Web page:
You are right – i must have read it wrong initially. Thanks!

I still do not like bringing abortion as consideration in without numbers to back it up. I’m not really buying just the topic on down syndrome being brought in as an impact simply because: 1. Generally doesn’t put the mom at risk. 2. There is usually pretty high life expectancy for the kiddo. 3. Again, if abortion had any impact then I’d expect major differences in abortion rates between the countries. But there are not.


Since you work IT I know you are familiar with math, probability, and stats. A sample set of stats using increments of 1000 means that Iceland has four and Norway 56 compared to the US’s almost 4000. Some things definitely scale.

I’ve long viewed stats and polls with suspicion, since it’s rare that ALL criteria or context are ever mentioned.


Its worth considering. I didnt get a chance to scan the report like I usually do.

I would think things like prenatal care would have a bigher impact. The cost of which in the US is pretty pricey. I think I had 10k set aside for prenatal and birth – we made a pretty good dent in that even with insurance and a normal pregnancy. A lot of tests were not covered and therefore likely don’t get done by many because they are not cheap.

I’m not saying we should adopt Norway healthcare system though.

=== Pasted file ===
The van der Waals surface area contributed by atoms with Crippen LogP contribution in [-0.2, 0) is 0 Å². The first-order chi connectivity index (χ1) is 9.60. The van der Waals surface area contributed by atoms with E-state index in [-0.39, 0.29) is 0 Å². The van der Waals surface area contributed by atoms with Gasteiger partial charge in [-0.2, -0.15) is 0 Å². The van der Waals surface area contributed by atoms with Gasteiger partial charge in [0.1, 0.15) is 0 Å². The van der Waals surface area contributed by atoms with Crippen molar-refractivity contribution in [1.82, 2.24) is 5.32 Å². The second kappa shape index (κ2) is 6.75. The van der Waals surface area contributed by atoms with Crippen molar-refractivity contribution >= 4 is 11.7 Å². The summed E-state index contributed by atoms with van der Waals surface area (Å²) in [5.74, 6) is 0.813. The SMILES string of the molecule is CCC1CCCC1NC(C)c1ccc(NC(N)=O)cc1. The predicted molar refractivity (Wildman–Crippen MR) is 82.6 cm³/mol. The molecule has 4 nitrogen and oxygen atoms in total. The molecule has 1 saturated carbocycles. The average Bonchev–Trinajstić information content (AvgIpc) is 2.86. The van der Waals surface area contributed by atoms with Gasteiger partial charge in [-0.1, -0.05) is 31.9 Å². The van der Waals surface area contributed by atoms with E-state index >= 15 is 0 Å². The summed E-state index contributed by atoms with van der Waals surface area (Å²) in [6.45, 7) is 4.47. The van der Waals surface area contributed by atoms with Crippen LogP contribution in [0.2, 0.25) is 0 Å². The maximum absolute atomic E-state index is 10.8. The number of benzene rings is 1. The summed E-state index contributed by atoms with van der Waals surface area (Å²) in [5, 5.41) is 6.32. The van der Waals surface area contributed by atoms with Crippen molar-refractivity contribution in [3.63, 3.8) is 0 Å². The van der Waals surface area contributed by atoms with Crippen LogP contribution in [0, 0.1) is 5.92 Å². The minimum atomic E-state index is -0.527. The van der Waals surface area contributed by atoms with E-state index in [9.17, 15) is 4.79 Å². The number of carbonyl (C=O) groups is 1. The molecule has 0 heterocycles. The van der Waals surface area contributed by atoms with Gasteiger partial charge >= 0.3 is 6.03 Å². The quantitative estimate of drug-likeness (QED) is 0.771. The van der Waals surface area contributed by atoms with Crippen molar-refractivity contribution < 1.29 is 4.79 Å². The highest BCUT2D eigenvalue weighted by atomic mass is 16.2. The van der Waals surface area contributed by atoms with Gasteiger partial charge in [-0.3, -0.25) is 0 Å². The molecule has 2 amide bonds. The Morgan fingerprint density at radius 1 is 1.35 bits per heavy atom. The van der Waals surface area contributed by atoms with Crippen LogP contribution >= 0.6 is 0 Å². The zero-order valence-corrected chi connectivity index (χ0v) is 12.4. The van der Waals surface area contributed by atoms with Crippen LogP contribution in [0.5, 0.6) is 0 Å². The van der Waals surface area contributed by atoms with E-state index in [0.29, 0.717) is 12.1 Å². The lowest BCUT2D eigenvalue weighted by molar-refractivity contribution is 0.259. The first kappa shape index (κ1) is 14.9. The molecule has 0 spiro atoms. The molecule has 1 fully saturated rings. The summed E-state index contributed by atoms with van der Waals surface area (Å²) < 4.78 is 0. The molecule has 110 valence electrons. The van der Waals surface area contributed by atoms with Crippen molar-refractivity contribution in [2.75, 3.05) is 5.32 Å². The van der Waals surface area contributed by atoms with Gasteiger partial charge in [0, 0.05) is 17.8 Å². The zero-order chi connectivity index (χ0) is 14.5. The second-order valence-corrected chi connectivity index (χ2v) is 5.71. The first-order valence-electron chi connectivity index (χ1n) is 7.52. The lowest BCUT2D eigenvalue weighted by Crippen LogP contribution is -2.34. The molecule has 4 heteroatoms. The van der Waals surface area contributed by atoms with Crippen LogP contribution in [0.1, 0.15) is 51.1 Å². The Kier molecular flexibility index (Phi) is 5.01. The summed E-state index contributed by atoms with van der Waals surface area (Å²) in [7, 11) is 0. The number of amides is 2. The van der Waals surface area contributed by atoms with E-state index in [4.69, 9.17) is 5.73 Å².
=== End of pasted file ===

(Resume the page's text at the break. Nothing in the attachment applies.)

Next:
I agree that adopting another country’s system is problematic. Scale is the least consideration. Sorry to hear that prenatal testing was NOT included in your insurance and it’s a shame that insurance policies cannot be tailored to accommodate those needs for child-bearing people vs. those with other needs. Thanks Obozocare one-size-fits-all.


FYI, I read my HMO’s policy. I’m paying for pregnancy, prenatal screening, treatment of venereal diseases, etc. whether I need them or not. It’s Bernie Sanders as much as you paying for treatments appropriate to seniors.

Unfortunately, like cable TV, there is no a la carte option.


Yeah, but there are a lot of things that I had covered that would not have been before ACA.

My point is that prenatal is and always has been expensive and the result is that something like 5% just plain skip it. This increases risks for mom and babies.


I noticed that the statistics did NOT include things like the mother’s health, economic circumstances, her age, lifestyle, or other important factors.


If death by abortion is excluded the next question is what ELSE was excluded? Are miscarriages? What about the death of the mother while carrying?

It also doesn’t say what IS included. Death by accident or illness? Congenital defects? (Iceland is a massively inbred country. There’s even a phone app to see if somone you’re dating is a relative.)